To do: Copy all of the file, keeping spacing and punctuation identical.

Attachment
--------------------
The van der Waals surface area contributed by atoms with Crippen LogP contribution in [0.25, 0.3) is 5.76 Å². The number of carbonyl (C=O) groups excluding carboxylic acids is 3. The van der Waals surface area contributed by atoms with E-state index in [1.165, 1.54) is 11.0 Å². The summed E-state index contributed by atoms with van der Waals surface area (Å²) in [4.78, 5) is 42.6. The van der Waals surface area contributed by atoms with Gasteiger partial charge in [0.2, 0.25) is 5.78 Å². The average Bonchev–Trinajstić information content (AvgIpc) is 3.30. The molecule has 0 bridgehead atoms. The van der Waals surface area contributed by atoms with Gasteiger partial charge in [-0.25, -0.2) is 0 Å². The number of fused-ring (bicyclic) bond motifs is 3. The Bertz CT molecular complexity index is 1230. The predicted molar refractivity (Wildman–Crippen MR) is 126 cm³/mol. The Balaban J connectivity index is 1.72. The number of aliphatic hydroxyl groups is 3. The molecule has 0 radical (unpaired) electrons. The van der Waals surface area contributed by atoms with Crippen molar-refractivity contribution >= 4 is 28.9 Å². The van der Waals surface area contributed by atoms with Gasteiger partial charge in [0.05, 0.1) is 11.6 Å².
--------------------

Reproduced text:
The van der Waals surface area contributed by atoms with Crippen LogP contribution in [0.25, 0.3) is 5.76 Å². The number of carbonyl (C=O) groups excluding carboxylic acids is 3. The van der Waals surface area contributed by atoms with E-state index in [1.165, 1.54) is 11.0 Å². The summed E-state index contributed by atoms with van der Waals surface area (Å²) in [4.78, 5) is 42.6. The van der Waals surface area contributed by atoms with Gasteiger partial charge in [0.2, 0.25) is 5.78 Å². The average Bonchev–Trinajstić information content (AvgIpc) is 3.30. The molecule has 0 bridgehead atoms. The van der Waals surface area contributed by atoms with Gasteiger partial charge in [-0.25, -0.2) is 0 Å². The number of fused-ring (bicyclic) bond motifs is 3. The Bertz CT molecular complexity index is 1230. The predicted molar refractivity (Wildman–Crippen MR) is 126 cm³/mol. The Balaban J connectivity index is 1.72. The number of aliphatic hydroxyl groups is 3. The molecule has 0 radical (unpaired) electrons. The van der Waals surface area contributed by atoms with Crippen molar-refractivity contribution >= 4 is 28.9 Å². The van der Waals surface area contributed by atoms with Gasteiger partial charge in [0.05, 0.1) is 11.6 Å².